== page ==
Namibia: Habitat Loss Threatens Migratory Birds

The loss and degradation of natural habitats is blamed for threatening migratory birds and pushing these bird species towards possible extinction.

The World Migratory Bird Day 2013 that was celebrated recently highlighted the importance of ecological networks for migratory birds and the need for a greater international response. According to the United Nations Environmental Programme (UNEP), the annual migration of an estimated 50 billion birds, which is about 19 percent of the world’s 10 000 bird species, is one of the world’s great natural wonders.

Yet the critical staging areas migratory birds need to complete these journeys are being degraded or are disappearing completely, according to the UN body. These increasingly vulnerable sites, which act as stepping stones on migration routes, serve as a place for the birds to rest, feed and breed during their annual migration cycles.

However, as a result of the degradation, some bird species could be extinct within a decade, while others are facing population losses of up to 9 percent each year. Celebrated annually in over 65 countries on May 11, World Migratory Bird Day highlights the important human networks dedicated to their conservation, the threats migratory birds face, and the need for more international cooperation to conserve them.

UN Secretary General Ban Ki-moon supports the global campaign to raise awareness about the threats to migratory birds from habitat loss, overexploitation, pollution and climate change.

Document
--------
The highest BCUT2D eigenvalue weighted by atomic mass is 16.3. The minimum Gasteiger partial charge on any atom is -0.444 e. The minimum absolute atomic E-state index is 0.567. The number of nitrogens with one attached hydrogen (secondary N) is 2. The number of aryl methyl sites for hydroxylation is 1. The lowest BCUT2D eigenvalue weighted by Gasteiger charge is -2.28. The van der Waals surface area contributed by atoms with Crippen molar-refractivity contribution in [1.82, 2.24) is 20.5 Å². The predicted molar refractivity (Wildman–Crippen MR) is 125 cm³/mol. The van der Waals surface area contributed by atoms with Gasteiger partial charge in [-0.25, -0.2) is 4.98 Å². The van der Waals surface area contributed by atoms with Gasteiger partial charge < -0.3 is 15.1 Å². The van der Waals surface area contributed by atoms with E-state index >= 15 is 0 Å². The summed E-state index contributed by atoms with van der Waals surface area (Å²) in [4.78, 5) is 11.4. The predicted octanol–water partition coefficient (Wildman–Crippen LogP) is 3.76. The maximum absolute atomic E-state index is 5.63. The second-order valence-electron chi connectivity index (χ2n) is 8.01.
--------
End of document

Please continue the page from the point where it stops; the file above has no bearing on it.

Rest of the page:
“I call for greater international efforts to restore and preserve migratory birds and the network of sites they need to survive as an important part of the environment on which we all depend,” he said.

Launched in Kenya in 2006, the day is organised by the Convention on Migratory Species (CMS) and the African-Eurasian Migratory Waterbird Agreement (AEWA), two intergovernmental wildlife treaties administered by the UNEP.

Many migratory birds such as cranes, storks, shorebirds and eagles travel thousands of kilometres across flyways that span countries, continents and even the entire globe.

Yet pressures resulting from a growing human population, rapid urbanisation, pollution, climate change and unsustainable use of natural areas are causing the loss, fragmentation and degradation of natural habitats along the birds’ migration routes and threatening their survival.

Stopover sites of international importance for migratory water birds include the Wadden Sea, shared by Germany, the Netherlands and Denmark, Banc d’Arguin on the west coast of Mauritania, Bahia de Santa Maria in Mexico and the Saemangeum tidal flat in the Yellow Sea in South Korea.

Migratory water bird species that depend on a network of intertidal habitats along the East Asian-Australasian Flyway (EAAF) are showing rapid decline and are amongst the world’s most-threatened migratory birds.

According to a 2011 report commissioned by the International Union for the Conservation of Nature (IUCN), the rates of decline in the region are among the highest of any ecological system in the world. At least 24 water bird species using the flyway are heading towards extinction and many others are facing losses of 5 to 9 percent per year.

According to the IUCN report, species such as the spoon-billed sandpiper could become extinct within a decade. “Migratory birds and the challenges they face in many ways underline the ambition of multilateralism in a globalised world. It is only when countries work together in common cause that the survival and conservation of these species can be ensured,” UN Under-Secretary General and UNEP Executive Director Achim Steiner says.

This year, World Migratory Bird Day events were celebrated in countries that share the African-Eurasian Flyways. In Kenya, for instance, a regional event took place on the shores of Lake Elementaita, which is part of the Kenya Lakes System, a network of sites that supports 11 globally threatened bird species.